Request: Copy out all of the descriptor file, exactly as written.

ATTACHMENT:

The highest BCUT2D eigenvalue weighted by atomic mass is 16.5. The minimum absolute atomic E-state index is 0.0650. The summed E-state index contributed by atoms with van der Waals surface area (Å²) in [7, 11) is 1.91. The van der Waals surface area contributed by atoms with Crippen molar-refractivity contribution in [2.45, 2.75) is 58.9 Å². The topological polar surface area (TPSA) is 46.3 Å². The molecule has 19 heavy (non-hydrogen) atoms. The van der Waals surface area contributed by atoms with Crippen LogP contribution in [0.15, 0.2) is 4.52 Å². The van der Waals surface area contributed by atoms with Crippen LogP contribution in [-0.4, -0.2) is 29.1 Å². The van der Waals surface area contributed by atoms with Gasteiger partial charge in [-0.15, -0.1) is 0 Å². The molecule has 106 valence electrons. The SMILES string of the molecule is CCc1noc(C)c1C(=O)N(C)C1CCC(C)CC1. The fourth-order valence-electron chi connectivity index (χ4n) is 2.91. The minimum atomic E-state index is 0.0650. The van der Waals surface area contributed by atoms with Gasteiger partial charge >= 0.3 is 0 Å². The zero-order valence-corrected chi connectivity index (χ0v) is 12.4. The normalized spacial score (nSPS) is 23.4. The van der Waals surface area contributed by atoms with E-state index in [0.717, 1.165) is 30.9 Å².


The highest BCUT2D eigenvalue weighted by atomic mass is 16.5. The minimum absolute atomic E-state index is 0.0650. The summed E-state index contributed by atoms with van der Waals surface area (Å²) in [7, 11) is 1.91. The van der Waals surface area contributed by atoms with Crippen molar-refractivity contribution in [2.45, 2.75) is 58.9 Å². The topological polar surface area (TPSA) is 46.3 Å². The molecule has 19 heavy (non-hydrogen) atoms. The van der Waals surface area contributed by atoms with Crippen LogP contribution in [0.15, 0.2) is 4.52 Å². The van der Waals surface area contributed by atoms with Crippen LogP contribution in [-0.4, -0.2) is 29.1 Å². The van der Waals surface area contributed by atoms with Gasteiger partial charge in [-0.15, -0.1) is 0 Å². The molecule has 106 valence electrons. The SMILES string of the molecule is CCc1noc(C)c1C(=O)N(C)C1CCC(C)CC1. The fourth-order valence-electron chi connectivity index (χ4n) is 2.91. The minimum atomic E-state index is 0.0650. The van der Waals surface area contributed by atoms with Gasteiger partial charge >= 0.3 is 0 Å². The zero-order valence-corrected chi connectivity index (χ0v) is 12.4. The normalized spacial score (nSPS) is 23.4. The van der Waals surface area contributed by atoms with E-state index in [0.717, 1.165) is 30.9 Å².